High employer turnout at job fairs 'a good sign'
Wednesday, February 24, 2010
By Sean F. Driscoll
GateHouse News Service
Posted Feb 24, 2010 @ 01:43 PM
ROCKFORD, Ill. — Area colleges are seeing robust attendance at their career fairs as companies looking to hire are turning to recent grads for their staffing needs.
As the economy recovers, companies that need workers are trying to get them on the cheap, said Kelly Cooper, director of career services at Rockford College. That means either getting fresh-out-of-college workers or bringing on interns to fill out the employee rolls.
"They’re saying they don’t want to hire just yet, but having interns on board is something they’re interested in,” Cooper said. "It gives them workers and a chance to build a relationship with a worker, and it gives our students a chance to get some much-needed experience.”
Rockford College had an internship fair Tuesday that attracted 39 companies, far exceeding Cooper’s expectations. She worked with other area colleges to promote the fair, bringing in students from several schools.
Robin Lewis, 42, will graduate from Rockford Career College in June with a degree in business accounting. She met with several companies at the fair and left with quite a few prospects. She said she was encouraged by the high turnout at the fair.
"You just hear so many bad things about trying to find a job. It’s been bad for so long,” she said.
"This was a good sign.”
Rasmussen College held a job fair Feb. 18 that brought 41 companies, all of which were hiring or planned to hire full-time workers in the near future, said Jamie Hintz, career services adviser. Nearly 500 job-seekers, from both Rasmussen classes and the community, attended.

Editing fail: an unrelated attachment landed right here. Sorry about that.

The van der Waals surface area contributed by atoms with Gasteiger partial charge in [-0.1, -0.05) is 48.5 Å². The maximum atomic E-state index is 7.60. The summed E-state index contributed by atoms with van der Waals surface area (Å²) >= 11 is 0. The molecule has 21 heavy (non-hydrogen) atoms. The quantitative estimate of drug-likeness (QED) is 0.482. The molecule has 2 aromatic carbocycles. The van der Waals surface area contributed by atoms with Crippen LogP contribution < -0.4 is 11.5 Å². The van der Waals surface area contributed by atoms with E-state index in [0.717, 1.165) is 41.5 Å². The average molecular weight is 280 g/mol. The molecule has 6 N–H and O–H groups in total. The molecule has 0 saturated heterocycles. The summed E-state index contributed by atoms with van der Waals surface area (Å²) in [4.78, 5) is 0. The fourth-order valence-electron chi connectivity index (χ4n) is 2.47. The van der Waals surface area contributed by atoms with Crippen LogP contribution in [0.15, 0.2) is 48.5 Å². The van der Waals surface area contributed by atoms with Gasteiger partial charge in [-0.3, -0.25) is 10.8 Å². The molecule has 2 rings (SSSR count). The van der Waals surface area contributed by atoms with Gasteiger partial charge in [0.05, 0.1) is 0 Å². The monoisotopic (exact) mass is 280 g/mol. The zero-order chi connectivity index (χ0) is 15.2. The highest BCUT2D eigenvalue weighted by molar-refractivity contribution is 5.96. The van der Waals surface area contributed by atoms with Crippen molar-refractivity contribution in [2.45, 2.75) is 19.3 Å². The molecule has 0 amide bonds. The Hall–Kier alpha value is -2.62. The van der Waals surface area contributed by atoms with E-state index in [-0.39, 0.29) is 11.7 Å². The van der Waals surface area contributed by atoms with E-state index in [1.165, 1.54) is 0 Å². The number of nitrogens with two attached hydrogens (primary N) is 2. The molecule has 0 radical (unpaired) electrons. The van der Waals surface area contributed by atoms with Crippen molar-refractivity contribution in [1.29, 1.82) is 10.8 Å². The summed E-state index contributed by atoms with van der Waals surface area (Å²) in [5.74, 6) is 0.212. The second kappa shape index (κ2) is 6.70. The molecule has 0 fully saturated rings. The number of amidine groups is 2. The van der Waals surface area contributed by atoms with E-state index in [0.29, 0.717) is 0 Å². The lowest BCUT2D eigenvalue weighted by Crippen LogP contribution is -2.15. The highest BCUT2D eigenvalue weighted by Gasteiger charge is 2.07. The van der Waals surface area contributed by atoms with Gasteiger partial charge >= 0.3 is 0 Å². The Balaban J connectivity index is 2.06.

"I think the turnout was a really good sign for the economy,” she said. "I’ve had employers calling me since asking when the next job fair will be because they’re planning on hiring.”
Northern Illinois University held its spring job fair Wednesday at the DeKalb campus. Mary Myers, assistant director of campus and employee relations, said about 127 companies were scheduled to attend. That’s on par with last spring’s turnout but higher than the fall fair, which had about 107 companies.
At last week’s internship fair, about 60 companies attended, she said.
"I would venture to say that last spring, when the economy was really taking a nosedive, companies were participating that weren’t really sure what their hiring situation would be,” she said. "The employers I’ve been speaking with have opportunities and positions to fill.”